Porcupine

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iPorcupines
Image:Porcupine-BioDome.jpg
North American Porcupine
Scientific classification
Kingdom: Animalia
Phylum: Chordata
Class: Mammalia
Order: Rodentia
Suborder: Hystricomorpha
Genera

Family Erethizontidae

Coendou
Sphiggurus
Erethizon
Echinoprocta
Chaetomys

Family Hystricidae

Atherurus
Hystrix
Thecurus
Trichys

This article is about the rodent mammal. For other uses of the term "porcupine" see Porcupine (disambiguation).

Porcupines are rodents best known for their coat of sharp spines, or quills, that defend them from predators. The porcupines include the fourth largest rodent, after the capybara, mara, and beaver, and are not to be confused with hedgehogs which are insectivores. Most porcupines are about 60-90 cm (25-36 inches) long, with a 20-25 cm (8-10 inch) long tail. Weighing between 5-16 kg (12-35 pounds), they are rounded, large and slow. Porcupines come in various shades of brown, grey, and the unusual white. The name "porcupine" comes from Middle French porc d'espine "thorny pig", hence the nickname "quill pig" for the animal.

Contrary to popular belief, porcupines are not capable of throwing their quills.

In parts of Africa, porcupines are eaten as a form of bush meat. Porcupine meat is also appreciated in some regions of Italy and Vietnam.

[edit] Habitat

Porcupines occupy a wide range of habitats in tropical and temperate parts of Asia, Italy, Africa and the Americas. Porcupines live in forests, deserts and grasslands. Some live in trees, others stay on the ground.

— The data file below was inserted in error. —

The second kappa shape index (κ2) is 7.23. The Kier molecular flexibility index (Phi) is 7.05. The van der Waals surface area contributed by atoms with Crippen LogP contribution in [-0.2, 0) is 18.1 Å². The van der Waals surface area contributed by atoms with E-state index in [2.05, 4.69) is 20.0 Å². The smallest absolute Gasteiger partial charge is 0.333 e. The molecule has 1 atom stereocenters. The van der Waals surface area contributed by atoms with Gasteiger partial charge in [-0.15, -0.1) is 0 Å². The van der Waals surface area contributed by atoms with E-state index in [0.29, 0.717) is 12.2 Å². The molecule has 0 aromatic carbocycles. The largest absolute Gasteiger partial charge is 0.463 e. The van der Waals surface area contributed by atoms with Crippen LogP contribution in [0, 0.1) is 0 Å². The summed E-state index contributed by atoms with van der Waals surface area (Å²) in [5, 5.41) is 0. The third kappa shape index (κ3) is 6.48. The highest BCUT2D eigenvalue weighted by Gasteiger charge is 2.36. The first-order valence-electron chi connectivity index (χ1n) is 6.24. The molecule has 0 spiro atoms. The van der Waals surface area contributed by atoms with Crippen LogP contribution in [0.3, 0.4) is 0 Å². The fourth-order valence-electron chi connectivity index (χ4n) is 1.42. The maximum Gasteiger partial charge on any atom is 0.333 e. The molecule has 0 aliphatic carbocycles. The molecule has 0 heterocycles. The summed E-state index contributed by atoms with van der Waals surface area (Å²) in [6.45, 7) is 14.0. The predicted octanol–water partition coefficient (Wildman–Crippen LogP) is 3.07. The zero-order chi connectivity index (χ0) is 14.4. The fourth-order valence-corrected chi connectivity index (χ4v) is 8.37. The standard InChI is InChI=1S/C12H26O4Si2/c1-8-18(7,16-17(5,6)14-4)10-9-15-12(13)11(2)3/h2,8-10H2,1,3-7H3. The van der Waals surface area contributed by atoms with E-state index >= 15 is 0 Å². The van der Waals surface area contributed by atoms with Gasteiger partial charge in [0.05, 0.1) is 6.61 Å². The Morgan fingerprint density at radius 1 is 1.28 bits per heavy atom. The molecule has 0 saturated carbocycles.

Porcupines in search of salt sometimes encroach on areas inhabited by people and eat tool handles, clothes and many other items that have been coated in salty sweat.

[edit] Species

A porcupine is any of 330 species of rodent belonging to the families Erethizontidae and Hystricidae. All defend themselves with sharp spines (which are actually modified hairs) rather like those of the hedgehogs, which are part of the order Insectivora and more closely related to shrews and moles than they are to the rodents, and the echidnas, which as monotremes are very distantly related indeed.

Porcupines vary in size considerably: Rothschild's Porcupine of South America weighs less than a kilogram; the African Porcupine can grow to well over 20 kg.

The two families of porcupines are quite different and although both belong to the Hystricognathi branch of the vast order Rodentia, they are not closely related.

The eleven Old World porcupines are almost exclusively terrestrial, tend to be fairly large, and have quills that are grouped in clusters. They separated from the other hystricognaths about 30 million years ago, much earlier than the New World porcupines.

The twelve New World porcupines are mostly smaller (although the North American Porcupine reaches about 85 cm in length and 18 kilograms), have their quills attached singly rather than grouped in clusters and are excellent climbers, spending much of their time in trees. The New World porcupines evolved their spines independently (through convergent evolution) and are more closely related to several other families of rodent than they are to the Old World porcupines.

ORDER RODENTIA

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[edit] External links

eo:Histriko es:Puerco espín fi:Piikkisika fr:Porc-épic he:דרבן (מכרסם) io:Porkespino ja:ヤマアラシ ms:Landak nl:Stekelvarkens no:Hulepinnsvin pt:Porco espinho sv:Piggsvin

Porcupine

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